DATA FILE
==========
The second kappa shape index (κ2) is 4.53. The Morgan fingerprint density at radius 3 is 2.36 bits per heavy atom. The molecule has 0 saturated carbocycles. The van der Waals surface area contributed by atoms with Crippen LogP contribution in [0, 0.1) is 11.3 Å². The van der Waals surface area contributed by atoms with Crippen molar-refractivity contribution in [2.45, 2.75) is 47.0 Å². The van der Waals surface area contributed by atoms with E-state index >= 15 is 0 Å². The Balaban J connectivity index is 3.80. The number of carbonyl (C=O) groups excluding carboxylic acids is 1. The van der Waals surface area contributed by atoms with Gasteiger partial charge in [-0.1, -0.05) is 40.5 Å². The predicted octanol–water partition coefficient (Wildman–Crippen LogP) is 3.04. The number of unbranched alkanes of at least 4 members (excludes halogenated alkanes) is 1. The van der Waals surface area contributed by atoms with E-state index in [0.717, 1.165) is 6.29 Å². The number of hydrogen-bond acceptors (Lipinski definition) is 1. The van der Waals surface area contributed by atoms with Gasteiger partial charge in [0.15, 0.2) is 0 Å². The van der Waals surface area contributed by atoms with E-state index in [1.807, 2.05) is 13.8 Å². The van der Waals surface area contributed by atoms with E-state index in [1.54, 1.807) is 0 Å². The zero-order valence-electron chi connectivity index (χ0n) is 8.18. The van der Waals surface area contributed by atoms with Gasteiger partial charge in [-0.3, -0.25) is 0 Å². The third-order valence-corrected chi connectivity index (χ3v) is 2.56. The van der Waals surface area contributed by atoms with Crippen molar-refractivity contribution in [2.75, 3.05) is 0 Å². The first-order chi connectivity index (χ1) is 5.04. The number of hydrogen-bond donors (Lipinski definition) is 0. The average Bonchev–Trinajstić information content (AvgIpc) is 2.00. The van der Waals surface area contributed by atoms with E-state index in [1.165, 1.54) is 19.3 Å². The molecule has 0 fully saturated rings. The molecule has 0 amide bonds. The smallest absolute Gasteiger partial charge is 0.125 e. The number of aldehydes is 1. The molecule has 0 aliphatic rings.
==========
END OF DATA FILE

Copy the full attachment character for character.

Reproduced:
The second kappa shape index (κ2) is 4.53. The Morgan fingerprint density at radius 3 is 2.36 bits per heavy atom. The molecule has 0 saturated carbocycles. The van der Waals surface area contributed by atoms with Crippen LogP contribution in [0, 0.1) is 11.3 Å². The van der Waals surface area contributed by atoms with Crippen molar-refractivity contribution in [2.45, 2.75) is 47.0 Å². The van der Waals surface area contributed by atoms with E-state index >= 15 is 0 Å². The Balaban J connectivity index is 3.80. The number of carbonyl (C=O) groups excluding carboxylic acids is 1. The van der Waals surface area contributed by atoms with Gasteiger partial charge in [-0.1, -0.05) is 40.5 Å². The predicted octanol–water partition coefficient (Wildman–Crippen LogP) is 3.04. The number of unbranched alkanes of at least 4 members (excludes halogenated alkanes) is 1. The van der Waals surface area contributed by atoms with E-state index in [0.717, 1.165) is 6.29 Å². The number of hydrogen-bond acceptors (Lipinski definition) is 1. The van der Waals surface area contributed by atoms with Gasteiger partial charge in [0.15, 0.2) is 0 Å². The van der Waals surface area contributed by atoms with E-state index in [1.807, 2.05) is 13.8 Å². The van der Waals surface area contributed by atoms with E-state index in [1.54, 1.807) is 0 Å². The zero-order valence-electron chi connectivity index (χ0n) is 8.18. The van der Waals surface area contributed by atoms with Gasteiger partial charge in [-0.3, -0.25) is 0 Å². The third-order valence-corrected chi connectivity index (χ3v) is 2.56. The van der Waals surface area contributed by atoms with Crippen molar-refractivity contribution in [2.75, 3.05) is 0 Å². The first-order chi connectivity index (χ1) is 5.04. The number of hydrogen-bond donors (Lipinski definition) is 0. The average Bonchev–Trinajstić information content (AvgIpc) is 2.00. The van der Waals surface area contributed by atoms with E-state index in [1.165, 1.54) is 19.3 Å². The molecule has 0 fully saturated rings. The molecule has 0 amide bonds. The smallest absolute Gasteiger partial charge is 0.125 e. The number of aldehydes is 1. The molecule has 0 aliphatic rings.